At the very start of his recording career as a conductor, thirty years or more ago, I recall that he set down a well-received cycle of the Sibelius symphonies with the Philharmonia so it was good to find him back with the music of the Finnish master at the start of this programme. In a very good performance I enjoyed especially the Ballade in which the playing of the woodwind section and the full-toned strings was very pleasing. Towards the end of this movement, which was expertly shaped by Ashkenazy, there was a most poetic rendition of the cor anglais solo by Jill Crowther. The outer movements were distinguished by firm rhythmic control on the part of the conductor, who was clearly inside the spirit of the music.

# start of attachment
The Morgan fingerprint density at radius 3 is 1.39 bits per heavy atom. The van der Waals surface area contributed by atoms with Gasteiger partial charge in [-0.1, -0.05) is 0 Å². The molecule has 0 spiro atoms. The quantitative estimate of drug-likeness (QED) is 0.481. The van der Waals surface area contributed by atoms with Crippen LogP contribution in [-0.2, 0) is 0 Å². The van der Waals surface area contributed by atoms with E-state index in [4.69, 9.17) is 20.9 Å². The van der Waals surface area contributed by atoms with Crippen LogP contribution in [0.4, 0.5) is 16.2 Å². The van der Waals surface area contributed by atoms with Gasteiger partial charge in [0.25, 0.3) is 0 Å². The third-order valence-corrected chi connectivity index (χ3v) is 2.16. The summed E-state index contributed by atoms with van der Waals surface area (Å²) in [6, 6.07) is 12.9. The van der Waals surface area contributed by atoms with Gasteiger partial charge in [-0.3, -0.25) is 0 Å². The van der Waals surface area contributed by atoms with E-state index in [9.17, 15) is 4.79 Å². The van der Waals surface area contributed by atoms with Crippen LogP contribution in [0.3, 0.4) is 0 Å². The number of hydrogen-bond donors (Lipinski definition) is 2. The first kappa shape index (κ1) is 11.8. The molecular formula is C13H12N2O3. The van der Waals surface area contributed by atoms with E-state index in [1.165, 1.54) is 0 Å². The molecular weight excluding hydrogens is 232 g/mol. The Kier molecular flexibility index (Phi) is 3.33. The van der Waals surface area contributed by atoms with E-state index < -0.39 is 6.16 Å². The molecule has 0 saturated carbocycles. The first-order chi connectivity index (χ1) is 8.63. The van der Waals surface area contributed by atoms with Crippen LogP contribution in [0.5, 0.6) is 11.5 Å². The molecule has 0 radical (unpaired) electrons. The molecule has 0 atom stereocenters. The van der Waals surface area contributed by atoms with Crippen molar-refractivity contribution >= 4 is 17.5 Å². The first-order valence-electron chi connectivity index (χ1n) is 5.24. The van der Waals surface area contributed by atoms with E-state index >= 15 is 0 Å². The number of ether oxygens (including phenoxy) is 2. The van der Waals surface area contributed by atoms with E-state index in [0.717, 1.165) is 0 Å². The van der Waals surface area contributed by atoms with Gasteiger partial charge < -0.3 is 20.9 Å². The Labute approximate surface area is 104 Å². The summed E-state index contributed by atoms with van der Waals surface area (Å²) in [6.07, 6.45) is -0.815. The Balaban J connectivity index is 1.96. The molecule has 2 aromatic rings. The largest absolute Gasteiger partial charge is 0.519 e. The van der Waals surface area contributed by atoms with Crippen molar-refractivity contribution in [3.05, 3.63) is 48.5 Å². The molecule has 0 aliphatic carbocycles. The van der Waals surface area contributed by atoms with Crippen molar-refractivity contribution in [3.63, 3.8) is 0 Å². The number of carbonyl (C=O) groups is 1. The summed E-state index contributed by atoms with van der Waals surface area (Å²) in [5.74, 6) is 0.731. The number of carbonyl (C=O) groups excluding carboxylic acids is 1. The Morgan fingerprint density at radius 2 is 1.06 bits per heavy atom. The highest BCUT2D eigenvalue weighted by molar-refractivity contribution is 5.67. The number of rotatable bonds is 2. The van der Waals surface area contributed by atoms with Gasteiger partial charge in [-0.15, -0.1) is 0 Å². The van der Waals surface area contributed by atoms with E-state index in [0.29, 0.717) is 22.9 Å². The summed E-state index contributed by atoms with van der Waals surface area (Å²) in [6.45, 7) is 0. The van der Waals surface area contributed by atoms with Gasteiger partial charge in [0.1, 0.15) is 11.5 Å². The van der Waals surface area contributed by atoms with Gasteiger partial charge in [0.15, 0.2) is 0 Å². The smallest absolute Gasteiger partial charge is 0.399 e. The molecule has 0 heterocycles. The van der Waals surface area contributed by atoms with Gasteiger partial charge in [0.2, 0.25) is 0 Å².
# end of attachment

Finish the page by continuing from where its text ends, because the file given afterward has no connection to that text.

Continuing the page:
For Grieg’s Piano Concerto Ashkenazy and the Philharmonia were joined by the Russian virtuoso, Nikolai Lugansky (b. 1972), a sometime pupil of the great Tatiana Nikolayeva, I believe. It must have been an interesting experience for Lugansky to perform this staple of the concerto repertoire with a distinguished pianist as conductor. Since Ashkenazy must have played the work on countless occasions in the past he probably knows the score from the inside more than almost any other conductor on the circuit. I felt throughout the performance that he was fully in accord with his soloist and he proved himself to be a fine and alert accompanist. He was alert in one other respect too. Midway through the first movement he disappeared from view behind the piano. When he reappeared a few seconds later it was evident that he’d stepped down from the podium to pick up something dropped onto the floor either by him or by one of the first desk players in the second violins. In the meantime the performance continued, quite literally without missing a beat!